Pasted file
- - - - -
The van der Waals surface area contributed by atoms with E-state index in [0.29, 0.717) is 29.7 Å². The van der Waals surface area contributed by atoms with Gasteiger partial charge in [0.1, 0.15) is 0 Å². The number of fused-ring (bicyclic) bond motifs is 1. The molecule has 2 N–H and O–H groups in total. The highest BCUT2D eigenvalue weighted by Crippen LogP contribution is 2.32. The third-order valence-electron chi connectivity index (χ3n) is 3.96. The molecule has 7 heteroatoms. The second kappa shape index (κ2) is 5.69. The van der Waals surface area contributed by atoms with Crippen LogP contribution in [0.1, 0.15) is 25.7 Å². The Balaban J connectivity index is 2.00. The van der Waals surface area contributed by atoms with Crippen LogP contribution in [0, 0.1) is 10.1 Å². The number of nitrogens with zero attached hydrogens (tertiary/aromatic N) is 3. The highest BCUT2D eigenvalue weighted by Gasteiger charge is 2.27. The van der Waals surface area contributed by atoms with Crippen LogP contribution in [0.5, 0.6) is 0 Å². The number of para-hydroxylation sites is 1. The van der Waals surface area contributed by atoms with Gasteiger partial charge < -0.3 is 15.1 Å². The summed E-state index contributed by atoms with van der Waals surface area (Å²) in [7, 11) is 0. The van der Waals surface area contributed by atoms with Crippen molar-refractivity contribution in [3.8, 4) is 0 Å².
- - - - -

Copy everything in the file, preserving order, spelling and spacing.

The van der Waals surface area contributed by atoms with E-state index in [0.29, 0.717) is 29.7 Å². The van der Waals surface area contributed by atoms with Gasteiger partial charge in [0.1, 0.15) is 0 Å². The number of fused-ring (bicyclic) bond motifs is 1. The molecule has 2 N–H and O–H groups in total. The highest BCUT2D eigenvalue weighted by Crippen LogP contribution is 2.32. The third-order valence-electron chi connectivity index (χ3n) is 3.96. The molecule has 7 heteroatoms. The second kappa shape index (κ2) is 5.69. The van der Waals surface area contributed by atoms with Crippen LogP contribution in [0.1, 0.15) is 25.7 Å². The Balaban J connectivity index is 2.00. The van der Waals surface area contributed by atoms with Crippen LogP contribution in [0, 0.1) is 10.1 Å². The number of nitrogens with zero attached hydrogens (tertiary/aromatic N) is 3. The highest BCUT2D eigenvalue weighted by Gasteiger charge is 2.27. The van der Waals surface area contributed by atoms with Crippen LogP contribution in [0.5, 0.6) is 0 Å². The number of para-hydroxylation sites is 1. The van der Waals surface area contributed by atoms with Gasteiger partial charge < -0.3 is 15.1 Å². The summed E-state index contributed by atoms with van der Waals surface area (Å²) in [7, 11) is 0. The van der Waals surface area contributed by atoms with Crippen molar-refractivity contribution in [3.8, 4) is 0 Å².